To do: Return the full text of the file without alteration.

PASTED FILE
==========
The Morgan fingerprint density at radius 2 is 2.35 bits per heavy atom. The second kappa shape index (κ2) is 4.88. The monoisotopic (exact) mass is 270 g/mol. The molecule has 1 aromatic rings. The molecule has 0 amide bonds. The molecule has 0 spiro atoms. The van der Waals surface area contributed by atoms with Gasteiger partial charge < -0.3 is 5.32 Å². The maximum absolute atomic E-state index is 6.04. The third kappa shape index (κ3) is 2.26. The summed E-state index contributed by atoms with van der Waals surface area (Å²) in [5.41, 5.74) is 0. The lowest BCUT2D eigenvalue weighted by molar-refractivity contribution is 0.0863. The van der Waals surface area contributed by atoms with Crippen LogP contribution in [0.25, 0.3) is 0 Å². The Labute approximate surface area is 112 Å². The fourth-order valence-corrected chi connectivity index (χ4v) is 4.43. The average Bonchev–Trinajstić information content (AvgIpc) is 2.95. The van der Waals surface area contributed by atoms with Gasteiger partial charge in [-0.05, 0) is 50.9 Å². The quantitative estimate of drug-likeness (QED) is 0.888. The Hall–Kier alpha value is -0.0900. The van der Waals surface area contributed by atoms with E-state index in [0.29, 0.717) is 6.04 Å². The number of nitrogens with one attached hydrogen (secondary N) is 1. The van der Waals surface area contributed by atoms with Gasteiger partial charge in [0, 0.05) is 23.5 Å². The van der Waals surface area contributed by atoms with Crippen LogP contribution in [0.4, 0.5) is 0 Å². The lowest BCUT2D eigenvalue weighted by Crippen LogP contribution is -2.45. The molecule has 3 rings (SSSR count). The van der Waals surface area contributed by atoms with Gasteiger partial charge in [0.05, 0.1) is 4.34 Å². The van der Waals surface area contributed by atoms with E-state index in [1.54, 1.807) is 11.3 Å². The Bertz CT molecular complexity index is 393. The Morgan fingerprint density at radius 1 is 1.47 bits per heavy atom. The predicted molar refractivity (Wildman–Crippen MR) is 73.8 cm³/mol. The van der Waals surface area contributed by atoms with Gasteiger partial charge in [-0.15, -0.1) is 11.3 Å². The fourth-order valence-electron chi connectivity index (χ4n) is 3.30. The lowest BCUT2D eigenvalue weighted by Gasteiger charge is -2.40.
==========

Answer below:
The Morgan fingerprint density at radius 2 is 2.35 bits per heavy atom. The second kappa shape index (κ2) is 4.88. The monoisotopic (exact) mass is 270 g/mol. The molecule has 1 aromatic rings. The molecule has 0 amide bonds. The molecule has 0 spiro atoms. The van der Waals surface area contributed by atoms with Gasteiger partial charge < -0.3 is 5.32 Å². The maximum absolute atomic E-state index is 6.04. The third kappa shape index (κ3) is 2.26. The summed E-state index contributed by atoms with van der Waals surface area (Å²) in [5.41, 5.74) is 0. The lowest BCUT2D eigenvalue weighted by molar-refractivity contribution is 0.0863. The van der Waals surface area contributed by atoms with Crippen LogP contribution in [0.25, 0.3) is 0 Å². The Labute approximate surface area is 112 Å². The fourth-order valence-corrected chi connectivity index (χ4v) is 4.43. The average Bonchev–Trinajstić information content (AvgIpc) is 2.95. The van der Waals surface area contributed by atoms with Gasteiger partial charge in [-0.05, 0) is 50.9 Å². The quantitative estimate of drug-likeness (QED) is 0.888. The Hall–Kier alpha value is -0.0900. The van der Waals surface area contributed by atoms with E-state index in [0.29, 0.717) is 6.04 Å². The number of nitrogens with one attached hydrogen (secondary N) is 1. The van der Waals surface area contributed by atoms with Gasteiger partial charge in [0, 0.05) is 23.5 Å². The van der Waals surface area contributed by atoms with Crippen LogP contribution in [0.4, 0.5) is 0 Å². The lowest BCUT2D eigenvalue weighted by Crippen LogP contribution is -2.45. The molecule has 3 rings (SSSR count). The van der Waals surface area contributed by atoms with Gasteiger partial charge in [0.05, 0.1) is 4.34 Å². The van der Waals surface area contributed by atoms with E-state index in [1.54, 1.807) is 11.3 Å². The Bertz CT molecular complexity index is 393. The Morgan fingerprint density at radius 1 is 1.47 bits per heavy atom. The predicted molar refractivity (Wildman–Crippen MR) is 73.8 cm³/mol. The van der Waals surface area contributed by atoms with Gasteiger partial charge in [-0.15, -0.1) is 11.3 Å². The fourth-order valence-electron chi connectivity index (χ4n) is 3.30. The lowest BCUT2D eigenvalue weighted by Gasteiger charge is -2.40.